The opinion of aquatics leaders for a century has been that if all kids learn to swim, all adults will eventually learn to swim. That makes sense on paper but it has not panned out. We must drop this obsolete idea and focus on teaching the largest population of non-swimmers: adults. Not that kids don’t need to learn to swim: they do. Now. But let’s shift our sights to equal safety for adults, who are in charge.
When the teens in Shreveport drowned, the Swim Instruction Industry, in our opinion, should have called an emergency conference, asked what went wrong, and revamped their entire approach to water safety. But they, like the public everywhere shrugged. “What can we do? Teach kids to swim!”
We maintain that this is an error. When all the questions are asked, they lead to the parents’ inability to swim. Then they lead to traditional adult swimming lessons and the reasons adults quit them.
There have been a few adult lessons for years. But since there are three times as many adults as kids in the U.S., you’d think there would be three times as many adult lessons. There aren’t. And it’s not because adults know how to swim. Nor is it that adults don’t want to know how to swim. A Gallup Poll showed that 46% of American adults were afraid in water over their heads in pools. If they’re afraid, they don’t understand the water and they’re not safe: they cannot swim.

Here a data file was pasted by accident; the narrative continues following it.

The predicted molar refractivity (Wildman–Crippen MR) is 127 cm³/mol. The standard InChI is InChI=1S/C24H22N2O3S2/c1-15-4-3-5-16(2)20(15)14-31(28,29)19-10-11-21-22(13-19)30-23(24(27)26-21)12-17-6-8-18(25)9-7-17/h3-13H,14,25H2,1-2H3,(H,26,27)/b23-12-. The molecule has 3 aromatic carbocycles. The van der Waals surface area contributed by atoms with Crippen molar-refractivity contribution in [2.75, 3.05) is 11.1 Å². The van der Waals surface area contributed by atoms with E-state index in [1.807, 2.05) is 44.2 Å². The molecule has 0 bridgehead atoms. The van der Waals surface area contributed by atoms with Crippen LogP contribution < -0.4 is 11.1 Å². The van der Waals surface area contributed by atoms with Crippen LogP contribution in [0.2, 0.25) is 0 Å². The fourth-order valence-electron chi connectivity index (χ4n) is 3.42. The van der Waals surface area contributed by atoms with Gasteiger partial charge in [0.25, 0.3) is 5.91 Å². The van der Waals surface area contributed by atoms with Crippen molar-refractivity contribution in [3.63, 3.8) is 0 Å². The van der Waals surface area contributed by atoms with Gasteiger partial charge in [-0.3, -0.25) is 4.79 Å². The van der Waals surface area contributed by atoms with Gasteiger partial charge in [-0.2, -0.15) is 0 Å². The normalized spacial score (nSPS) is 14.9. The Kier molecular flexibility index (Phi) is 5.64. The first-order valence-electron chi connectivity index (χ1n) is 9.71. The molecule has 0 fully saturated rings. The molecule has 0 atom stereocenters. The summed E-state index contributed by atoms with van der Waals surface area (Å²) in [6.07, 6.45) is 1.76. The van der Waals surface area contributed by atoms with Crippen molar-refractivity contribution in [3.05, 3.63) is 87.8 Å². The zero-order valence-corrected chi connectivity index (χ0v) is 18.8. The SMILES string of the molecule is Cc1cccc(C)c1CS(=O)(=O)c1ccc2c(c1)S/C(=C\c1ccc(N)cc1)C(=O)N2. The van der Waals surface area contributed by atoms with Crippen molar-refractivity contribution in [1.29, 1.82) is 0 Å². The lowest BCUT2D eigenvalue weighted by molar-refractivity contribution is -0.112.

Adult lessons have never been profitable because as an offering, they have never worked well. Large numbers of adults quit lessons for reasons this website makes clear. In addition, many instructors are afraid to teach adults: what if the students panic? What if a student is bigger than the instructor?
It seems that no one ever asked, “Why do adults quit my lessons? Could it be what I’m teaching?” Apparently, no one called the students who quit to get their feedback or to fix a teaching problem. No one questioned the value of the teaching, the lessons, or the system. No one asked students what they wanted to learn—or examined the definition of “I can swim.” Perhaps there was no need to examine these because office personnel and swim instructors didn’t need to know the correct definition of, “I can swim!” in order to keep the lights on, or put food on the table.